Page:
Driving around Karachi, you notice some interesting things.
For example, during the daytime, no one respects the marked laneways on the road. They just drive wherever they want. If someone is overtaking you, the beep their horn. There is a constant drone of horns.
It never stops.
There is also this random behaviour where some traffic light signals are honoured, while others are not. I’m yet to work out how a Karachiite knows which one are important. But I guess I don’t need to know. Only my driver does.
The day kicks off with a radio interview at City FM 89. A modern studio in the heart of what appears to be the Port district. Container trucks crowd and block the streets. But no one is in a rush here so it doesn’t seem to matter.
There is also an awful smell in this part of Karachi. I’m told it is because of the fish market in close proximity. It isn’t until you hit this highly localised odour that you realise that despite a population of close to 20 million people, Karachi is relatively clean for an Asian city.
I’m really starting to feel tired. I think it’s a combination of jetlag and diet. I’ve mainly being eating meat and bread without much vegetables or fruit. I’m going to make a conscious effort to make even this balance up as I’m feeling rather heavy from it.
Melbourne is 6 hours ahead of Pakistan and so when the crew want to go and dine at say 10pm, my body is at 4am. This time difference also makes it hard to Skype my kids. They are either in bed or at school when I wake up or get back from the day’s shooting.
It’s tough and I miss them.
The back seat of the bus makes a great bed as we travel to the office of Nadeem Omar. He is the owner of the Pakistan Super League team Quetta Gladiators. Nadeem is a veteran philanthropist, ploughing money back into the country’s sporting programs at all levels.
For Nadeem, sport is an avenue for kids to occupy their mind with positive pursuits. But he explains that others in Pakistan with the means to help could be doing more. I sense it is a real sore point for him.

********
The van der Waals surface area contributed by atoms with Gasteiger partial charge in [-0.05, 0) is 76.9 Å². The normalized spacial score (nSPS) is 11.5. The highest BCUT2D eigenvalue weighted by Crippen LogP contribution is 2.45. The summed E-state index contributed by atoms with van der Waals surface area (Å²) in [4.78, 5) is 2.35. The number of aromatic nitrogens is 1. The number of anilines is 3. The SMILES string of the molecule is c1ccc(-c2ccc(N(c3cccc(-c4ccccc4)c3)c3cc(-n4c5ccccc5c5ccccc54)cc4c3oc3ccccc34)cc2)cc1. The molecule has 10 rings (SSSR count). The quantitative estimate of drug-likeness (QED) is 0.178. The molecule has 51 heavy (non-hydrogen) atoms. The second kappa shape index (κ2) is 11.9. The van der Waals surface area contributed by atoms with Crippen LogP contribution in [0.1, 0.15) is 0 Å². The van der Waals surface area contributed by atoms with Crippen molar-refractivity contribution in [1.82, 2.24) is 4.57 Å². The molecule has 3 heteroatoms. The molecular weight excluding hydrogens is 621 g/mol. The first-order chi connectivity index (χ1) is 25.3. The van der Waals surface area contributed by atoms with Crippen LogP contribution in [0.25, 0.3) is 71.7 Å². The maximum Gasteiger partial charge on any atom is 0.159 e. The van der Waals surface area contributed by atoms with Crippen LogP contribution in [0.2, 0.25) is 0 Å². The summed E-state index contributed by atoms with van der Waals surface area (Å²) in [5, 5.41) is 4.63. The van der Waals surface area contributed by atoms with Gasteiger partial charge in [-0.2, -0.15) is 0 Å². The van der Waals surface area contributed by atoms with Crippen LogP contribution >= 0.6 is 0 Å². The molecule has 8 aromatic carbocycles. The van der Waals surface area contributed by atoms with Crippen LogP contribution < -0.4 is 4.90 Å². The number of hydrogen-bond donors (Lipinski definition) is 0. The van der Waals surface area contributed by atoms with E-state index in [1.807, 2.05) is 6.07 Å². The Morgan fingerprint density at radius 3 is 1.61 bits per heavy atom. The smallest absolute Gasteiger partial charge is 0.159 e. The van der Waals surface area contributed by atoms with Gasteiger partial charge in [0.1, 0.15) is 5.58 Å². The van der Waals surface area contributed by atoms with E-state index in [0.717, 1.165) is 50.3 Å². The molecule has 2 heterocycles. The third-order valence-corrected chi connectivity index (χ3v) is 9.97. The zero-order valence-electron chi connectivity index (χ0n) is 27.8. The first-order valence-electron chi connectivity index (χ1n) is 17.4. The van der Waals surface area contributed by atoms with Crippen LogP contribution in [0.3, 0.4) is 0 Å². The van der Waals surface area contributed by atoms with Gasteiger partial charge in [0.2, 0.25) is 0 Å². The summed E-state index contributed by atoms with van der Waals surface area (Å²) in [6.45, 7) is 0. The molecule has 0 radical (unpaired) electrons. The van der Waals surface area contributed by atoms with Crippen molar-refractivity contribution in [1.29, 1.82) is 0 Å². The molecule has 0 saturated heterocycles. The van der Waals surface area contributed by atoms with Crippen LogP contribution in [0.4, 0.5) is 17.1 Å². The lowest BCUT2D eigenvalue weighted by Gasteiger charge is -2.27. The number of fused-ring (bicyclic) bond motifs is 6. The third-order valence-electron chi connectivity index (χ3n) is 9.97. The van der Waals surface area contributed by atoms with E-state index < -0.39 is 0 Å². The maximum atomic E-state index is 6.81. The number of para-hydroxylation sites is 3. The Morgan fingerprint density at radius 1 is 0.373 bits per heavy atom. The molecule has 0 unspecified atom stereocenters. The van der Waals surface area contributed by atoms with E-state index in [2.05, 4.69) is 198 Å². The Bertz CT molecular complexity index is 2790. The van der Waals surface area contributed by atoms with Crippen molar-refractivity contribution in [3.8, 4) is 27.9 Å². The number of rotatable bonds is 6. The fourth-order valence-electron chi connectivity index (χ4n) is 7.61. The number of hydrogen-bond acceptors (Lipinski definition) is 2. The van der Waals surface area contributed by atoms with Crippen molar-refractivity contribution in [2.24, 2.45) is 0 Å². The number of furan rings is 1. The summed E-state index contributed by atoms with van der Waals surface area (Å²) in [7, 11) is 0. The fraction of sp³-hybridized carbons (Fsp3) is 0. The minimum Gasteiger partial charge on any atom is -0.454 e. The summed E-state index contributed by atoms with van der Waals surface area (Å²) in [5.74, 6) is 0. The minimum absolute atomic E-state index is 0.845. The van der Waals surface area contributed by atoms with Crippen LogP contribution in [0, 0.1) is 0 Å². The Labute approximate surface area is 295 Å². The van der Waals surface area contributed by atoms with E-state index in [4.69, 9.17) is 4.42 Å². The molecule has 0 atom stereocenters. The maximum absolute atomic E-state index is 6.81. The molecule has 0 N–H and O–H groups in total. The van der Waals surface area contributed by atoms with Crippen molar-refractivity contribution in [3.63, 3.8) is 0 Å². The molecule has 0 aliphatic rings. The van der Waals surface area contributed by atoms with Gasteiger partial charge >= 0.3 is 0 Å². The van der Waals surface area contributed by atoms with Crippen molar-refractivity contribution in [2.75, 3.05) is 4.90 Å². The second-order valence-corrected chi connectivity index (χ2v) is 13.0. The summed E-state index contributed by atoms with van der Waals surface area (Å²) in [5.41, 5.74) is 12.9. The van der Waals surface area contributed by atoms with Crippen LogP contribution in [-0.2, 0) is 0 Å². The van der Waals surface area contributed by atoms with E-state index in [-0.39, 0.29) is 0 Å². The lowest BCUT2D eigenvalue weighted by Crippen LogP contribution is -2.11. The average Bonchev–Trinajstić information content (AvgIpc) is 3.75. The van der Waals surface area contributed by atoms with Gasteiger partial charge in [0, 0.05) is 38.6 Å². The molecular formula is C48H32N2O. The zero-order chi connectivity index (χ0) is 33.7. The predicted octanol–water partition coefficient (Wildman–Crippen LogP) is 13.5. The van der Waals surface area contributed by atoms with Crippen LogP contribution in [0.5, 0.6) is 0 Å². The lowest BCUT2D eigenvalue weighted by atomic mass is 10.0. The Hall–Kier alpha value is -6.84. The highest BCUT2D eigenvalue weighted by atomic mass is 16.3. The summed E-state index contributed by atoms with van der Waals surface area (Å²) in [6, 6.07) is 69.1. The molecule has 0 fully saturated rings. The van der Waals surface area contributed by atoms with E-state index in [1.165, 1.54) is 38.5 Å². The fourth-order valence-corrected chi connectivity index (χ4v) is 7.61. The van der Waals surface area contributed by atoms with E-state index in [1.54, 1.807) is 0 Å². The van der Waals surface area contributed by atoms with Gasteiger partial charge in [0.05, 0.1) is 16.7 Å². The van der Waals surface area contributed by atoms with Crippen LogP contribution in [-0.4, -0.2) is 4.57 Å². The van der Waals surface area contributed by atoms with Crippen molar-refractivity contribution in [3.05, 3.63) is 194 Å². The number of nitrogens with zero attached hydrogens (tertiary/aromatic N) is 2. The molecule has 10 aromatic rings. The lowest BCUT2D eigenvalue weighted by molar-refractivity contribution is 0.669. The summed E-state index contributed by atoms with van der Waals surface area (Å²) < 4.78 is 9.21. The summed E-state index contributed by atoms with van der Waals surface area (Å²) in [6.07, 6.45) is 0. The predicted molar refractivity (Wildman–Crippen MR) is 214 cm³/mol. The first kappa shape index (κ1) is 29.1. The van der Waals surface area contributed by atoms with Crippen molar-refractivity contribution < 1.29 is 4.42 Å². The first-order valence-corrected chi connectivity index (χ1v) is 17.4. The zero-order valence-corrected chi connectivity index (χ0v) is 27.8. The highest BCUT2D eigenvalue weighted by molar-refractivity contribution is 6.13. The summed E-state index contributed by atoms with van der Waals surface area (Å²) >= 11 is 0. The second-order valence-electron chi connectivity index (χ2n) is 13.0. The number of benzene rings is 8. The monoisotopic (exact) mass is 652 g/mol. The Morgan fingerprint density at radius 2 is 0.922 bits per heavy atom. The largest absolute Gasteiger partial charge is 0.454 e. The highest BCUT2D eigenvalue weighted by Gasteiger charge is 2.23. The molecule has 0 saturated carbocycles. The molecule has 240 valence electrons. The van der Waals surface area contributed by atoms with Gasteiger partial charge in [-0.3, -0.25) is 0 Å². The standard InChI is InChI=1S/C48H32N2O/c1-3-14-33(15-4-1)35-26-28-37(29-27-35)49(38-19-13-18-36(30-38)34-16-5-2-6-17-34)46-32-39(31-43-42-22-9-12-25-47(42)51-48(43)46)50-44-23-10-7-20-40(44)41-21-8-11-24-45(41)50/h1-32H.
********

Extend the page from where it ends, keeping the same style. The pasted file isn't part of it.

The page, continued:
Our last official appointment for the day is with Farhan Saeed. Clearly the most inspirational person I’ve met in a long long time, if not ever.
Farhan contracted polio as a child and lost the use of one leg. However, he doesn’t recognise himself as disabled.
“I am normal”
Farhan plays for the Pakistani Disabled Cricket Team. He bowled their first ever ball.
The ground where we are meeting him has a T20 game winding up. We organise for Farhan to bowl to one of the batsmen.
It is difficult to accurately describe how Farhan bowls, except to say that watching a guy use a crutch off a 15 metre run up and ping it with speed and accuracy brought tears. You’ll need to see the final documentary to truly understand what Farhan overcomes, but on his third delivery, he knocked out this guy’s leg stump with a pearler.
The players who were watching had never seen Farhan bowl and were in awe. If nothing else, they would have walked away energised from the spirit of this man.
“I just work harder than everyone else” Farhan tells me.
This guy is my new favourite cricketer.
It is an exaggeration to say that cricket is everywhere in the streets. It isn’t. What I’m witnessing is that planned tape ball tournaments and friendlies are a constant in the parks, but I’ve only seen a few games in the back streets. Maybe I’m driving the wrong streets?
Hadeel Obaid is a female cricket journalist who started Khelo Kricket. A web and media company dedicated to street and local games. A strong, independent and thoughtful young entrepreneur. I ask her about like in Pakistan as a woman and how hard it was to crack into cricket journalism.
“At first it was hard. I was the only woman at the grounds and the men were asking why I was there. But now it is accepted and common. Cricket grounds are a safe and welcoming place for women now.”
But she goes on to explain that societal issues still hinder the growth of females in the game. There is a segment of Pakistan that have a rather firm view on a women’s role that misaligns with modern thinking. I find this perplexing given that Pakistan had the world’s first female Prime Minister.
It’s an amazing juxtaposition and a complex one to understand with any sense of clarity. Then again, this is Pakistan. A walking, breathing, heaving riddle that I’m detecting will be near impossible to solve in the short time that I am here.
We were trying hard to catch up with Younis Khan, but unfortunately, personal matters had him occupied. However, he sent his manager to meet me with an engraved miniature bat and an apology that he couldn’t find the time to meet. He didn’t need to do that, but he did.
The guys had planned to take me into the Arabian Sea for some night crabbing and a meal of traditional Karachi biryani. Although I was keen to do so, my body said no. I wouldn’t last. I was just too exhausted. So instead we hit an ocean side restaurant, sat outside and ate some of the finest tasting beef and chicken dishes to ever enter my mouth.
I asked one of the staff to come and explain the dishes to me, and the pride beamed off his face and he described the cooking techniques of each dish to me. But unfortunately, this pace didn’t sell biryani.
I’d flown all this way and through a combination of bad luck, poor planning and my fatigue, I’d missed out on Karachi’s signature dish.
It just means that I’ll have to come back again.
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